The 1990s folk-rap/indie-rock star Beck who implanted the hook “I’m a loser, baby” into generations of listeners, shared a funny story of his first encounter with Eminem’s music.

Beck appeared on Matt Wilkinson’s Apple Radio show to celebrate the 25th anniversary of his album “Odelay”. But at some point, the conversation went further back, to the moment when Beck heard Eminem’s music for the first time. The first impression was not favourable because Beck realised that Eminem was ready to air the exact sample Beck’s producers were holding onto for later.

Stereogum quotes this segment of the show:

I went in my first meeting with Jimmy Iovine, and I had Midnite Vultures and I was going to play it for him. He said, “Before we do anything, I just signed this kid. It’s going to be massive. It’s going to change everything. We just got the video. They just sent it to us today. Sit down and watch this.” Me and my manager sat down and we’re looking at each other like, “Ah.” So he puts on the record and the video comes on and it’s like, “Hi, my name is.” And it’s this blonde kid rapping. And the song is funny. And then my jaw’s on the floor, because the loop, the sample is a Wurlitzer keyboard, just like on “Where It’s At.” It’s the sample that the Dust Brothers were saving for me to be the follow-up for “Where It’s At.” It’s the exact sample. “I Got The Blues.” Which we were saving for the follow-up to Midnite Vultures. And then Dr. Dre got to it first and he used it for Eminem’s first single.

It is a clear case of who wanted it worse. While Beck was fine with waiting to use the recognisable sequence written by British singer/songwriter Labi Siffre, Eminem, with his killer instinct, latched on it like a hungry predator he was. In his exclusive lyrics commentary on Genius, Marshall explained:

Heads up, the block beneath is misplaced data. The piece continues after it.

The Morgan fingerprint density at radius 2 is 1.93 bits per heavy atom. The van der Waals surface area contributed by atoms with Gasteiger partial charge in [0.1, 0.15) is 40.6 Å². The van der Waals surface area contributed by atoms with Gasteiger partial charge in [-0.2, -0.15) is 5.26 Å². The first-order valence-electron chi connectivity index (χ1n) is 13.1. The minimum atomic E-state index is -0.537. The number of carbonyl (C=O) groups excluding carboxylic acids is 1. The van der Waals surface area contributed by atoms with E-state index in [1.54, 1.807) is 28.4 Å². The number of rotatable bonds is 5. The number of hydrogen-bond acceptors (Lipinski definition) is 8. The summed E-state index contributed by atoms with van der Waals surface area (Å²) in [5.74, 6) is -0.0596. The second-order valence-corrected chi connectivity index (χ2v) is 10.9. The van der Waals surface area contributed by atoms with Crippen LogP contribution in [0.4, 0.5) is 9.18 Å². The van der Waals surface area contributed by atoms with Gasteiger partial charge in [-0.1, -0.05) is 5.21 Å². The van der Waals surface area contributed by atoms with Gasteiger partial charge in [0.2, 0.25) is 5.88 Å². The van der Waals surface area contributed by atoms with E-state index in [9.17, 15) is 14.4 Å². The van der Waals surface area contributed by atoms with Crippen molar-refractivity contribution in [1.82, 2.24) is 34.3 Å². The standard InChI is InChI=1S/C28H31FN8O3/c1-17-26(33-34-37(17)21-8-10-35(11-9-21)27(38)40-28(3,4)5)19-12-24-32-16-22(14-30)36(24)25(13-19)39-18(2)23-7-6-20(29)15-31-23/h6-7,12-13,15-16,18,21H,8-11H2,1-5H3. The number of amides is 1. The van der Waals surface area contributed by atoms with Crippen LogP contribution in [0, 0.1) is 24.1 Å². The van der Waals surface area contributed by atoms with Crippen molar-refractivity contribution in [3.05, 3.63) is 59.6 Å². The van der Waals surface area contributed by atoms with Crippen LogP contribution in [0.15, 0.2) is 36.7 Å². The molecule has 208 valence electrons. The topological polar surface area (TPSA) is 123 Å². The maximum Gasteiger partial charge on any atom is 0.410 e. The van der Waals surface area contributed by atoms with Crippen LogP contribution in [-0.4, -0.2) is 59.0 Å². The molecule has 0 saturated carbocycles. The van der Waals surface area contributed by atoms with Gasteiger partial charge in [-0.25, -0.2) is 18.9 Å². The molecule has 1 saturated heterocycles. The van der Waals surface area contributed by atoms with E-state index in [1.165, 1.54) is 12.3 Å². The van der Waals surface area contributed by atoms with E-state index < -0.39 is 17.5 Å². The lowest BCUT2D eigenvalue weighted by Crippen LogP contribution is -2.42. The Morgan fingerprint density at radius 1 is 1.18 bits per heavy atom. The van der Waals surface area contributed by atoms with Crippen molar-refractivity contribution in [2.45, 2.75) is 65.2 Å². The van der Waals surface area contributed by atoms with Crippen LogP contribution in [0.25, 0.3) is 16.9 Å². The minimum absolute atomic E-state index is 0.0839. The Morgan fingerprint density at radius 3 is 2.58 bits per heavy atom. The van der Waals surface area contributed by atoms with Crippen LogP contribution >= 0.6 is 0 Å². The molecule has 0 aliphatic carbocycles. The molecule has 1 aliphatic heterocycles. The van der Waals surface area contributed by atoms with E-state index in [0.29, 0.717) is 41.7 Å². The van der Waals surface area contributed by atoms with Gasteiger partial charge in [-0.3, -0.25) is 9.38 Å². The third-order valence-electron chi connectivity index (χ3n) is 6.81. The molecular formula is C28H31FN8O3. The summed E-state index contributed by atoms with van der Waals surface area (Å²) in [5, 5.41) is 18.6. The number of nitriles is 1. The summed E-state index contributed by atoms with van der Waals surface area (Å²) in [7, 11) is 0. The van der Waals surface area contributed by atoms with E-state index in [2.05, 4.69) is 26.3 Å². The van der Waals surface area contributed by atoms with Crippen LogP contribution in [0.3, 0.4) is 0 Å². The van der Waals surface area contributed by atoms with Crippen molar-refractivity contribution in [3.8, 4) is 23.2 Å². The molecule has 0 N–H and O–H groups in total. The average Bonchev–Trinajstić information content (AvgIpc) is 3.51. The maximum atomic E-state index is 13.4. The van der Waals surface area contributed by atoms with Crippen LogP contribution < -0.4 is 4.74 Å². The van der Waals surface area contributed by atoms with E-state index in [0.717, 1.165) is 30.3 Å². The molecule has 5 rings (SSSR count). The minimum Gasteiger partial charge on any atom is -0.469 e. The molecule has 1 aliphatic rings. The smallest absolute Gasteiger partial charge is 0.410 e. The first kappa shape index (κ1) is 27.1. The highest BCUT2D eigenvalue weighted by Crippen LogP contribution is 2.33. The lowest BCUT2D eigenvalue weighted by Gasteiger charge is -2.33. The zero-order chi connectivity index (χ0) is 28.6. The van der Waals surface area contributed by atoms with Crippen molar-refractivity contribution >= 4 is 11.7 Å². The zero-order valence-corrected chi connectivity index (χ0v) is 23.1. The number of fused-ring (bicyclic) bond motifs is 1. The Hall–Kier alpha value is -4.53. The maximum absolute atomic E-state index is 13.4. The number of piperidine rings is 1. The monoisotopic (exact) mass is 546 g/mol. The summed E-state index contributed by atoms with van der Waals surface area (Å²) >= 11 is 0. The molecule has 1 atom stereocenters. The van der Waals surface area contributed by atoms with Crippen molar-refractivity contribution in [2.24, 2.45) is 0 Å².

Dre put on the Labi Siffre record, and I was just like “Hi! My name is!” That beat was talking to me. I was like, “Yo, this is it, this is my shot. If I don’t impress this guy, I’m going back home and I’m fucked.” I knew Dre wasn’t an easy person to please. I made sure that everything he had a beat for, I had a rhyme ready to go, or I came up with a rhyme on the spot.
“My Name Is” was the first thing that came out of my mouth that first day I was at Dre’s house. I don’t know if we released what I did the first day or if I re-did it, but it was basically the same.

And the result has changed the music industry forever.

Watch “My Name Is” (Dirty Version) below:

Previous article19 Years Ago 50 Cent Signed to Eminem’s Shady Records
Next articleEminem YouTube Channel Surpassed 20 Billion Views